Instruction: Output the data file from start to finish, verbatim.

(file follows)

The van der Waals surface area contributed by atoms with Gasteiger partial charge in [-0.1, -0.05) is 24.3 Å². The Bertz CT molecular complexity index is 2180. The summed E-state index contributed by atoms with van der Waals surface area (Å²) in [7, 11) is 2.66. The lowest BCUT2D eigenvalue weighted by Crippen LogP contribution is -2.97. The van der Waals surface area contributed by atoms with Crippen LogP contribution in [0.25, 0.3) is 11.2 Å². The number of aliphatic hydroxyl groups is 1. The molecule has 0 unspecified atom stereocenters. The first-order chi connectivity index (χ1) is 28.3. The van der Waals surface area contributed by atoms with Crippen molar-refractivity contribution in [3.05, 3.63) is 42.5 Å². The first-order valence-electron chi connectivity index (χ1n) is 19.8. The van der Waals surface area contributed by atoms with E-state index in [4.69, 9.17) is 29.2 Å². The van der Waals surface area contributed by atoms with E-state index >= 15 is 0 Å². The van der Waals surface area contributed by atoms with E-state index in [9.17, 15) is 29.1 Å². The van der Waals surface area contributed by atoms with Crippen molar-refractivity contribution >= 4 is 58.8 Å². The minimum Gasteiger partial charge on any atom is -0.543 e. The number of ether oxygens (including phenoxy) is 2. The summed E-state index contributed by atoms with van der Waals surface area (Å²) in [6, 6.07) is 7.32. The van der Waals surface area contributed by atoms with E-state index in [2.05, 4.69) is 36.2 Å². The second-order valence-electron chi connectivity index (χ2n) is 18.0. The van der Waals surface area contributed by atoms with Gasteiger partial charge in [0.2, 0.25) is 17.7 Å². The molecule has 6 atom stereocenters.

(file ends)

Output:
The van der Waals surface area contributed by atoms with Gasteiger partial charge in [-0.1, -0.05) is 24.3 Å². The Bertz CT molecular complexity index is 2180. The summed E-state index contributed by atoms with van der Waals surface area (Å²) in [7, 11) is 2.66. The lowest BCUT2D eigenvalue weighted by Crippen LogP contribution is -2.97. The van der Waals surface area contributed by atoms with Crippen LogP contribution in [0.25, 0.3) is 11.2 Å². The number of aliphatic hydroxyl groups is 1. The molecule has 0 unspecified atom stereocenters. The first-order chi connectivity index (χ1) is 28.3. The van der Waals surface area contributed by atoms with Crippen molar-refractivity contribution in [3.05, 3.63) is 42.5 Å². The first-order valence-electron chi connectivity index (χ1n) is 19.8. The van der Waals surface area contributed by atoms with E-state index in [4.69, 9.17) is 29.2 Å². The van der Waals surface area contributed by atoms with E-state index >= 15 is 0 Å². The van der Waals surface area contributed by atoms with E-state index in [9.17, 15) is 29.1 Å². The van der Waals surface area contributed by atoms with Crippen molar-refractivity contribution >= 4 is 58.8 Å². The minimum Gasteiger partial charge on any atom is -0.543 e. The number of ether oxygens (including phenoxy) is 2. The summed E-state index contributed by atoms with van der Waals surface area (Å²) in [6, 6.07) is 7.32. The van der Waals surface area contributed by atoms with E-state index in [2.05, 4.69) is 36.2 Å². The second-order valence-electron chi connectivity index (χ2n) is 18.0. The van der Waals surface area contributed by atoms with Gasteiger partial charge in [0.2, 0.25) is 17.7 Å². The molecule has 6 atom stereocenters.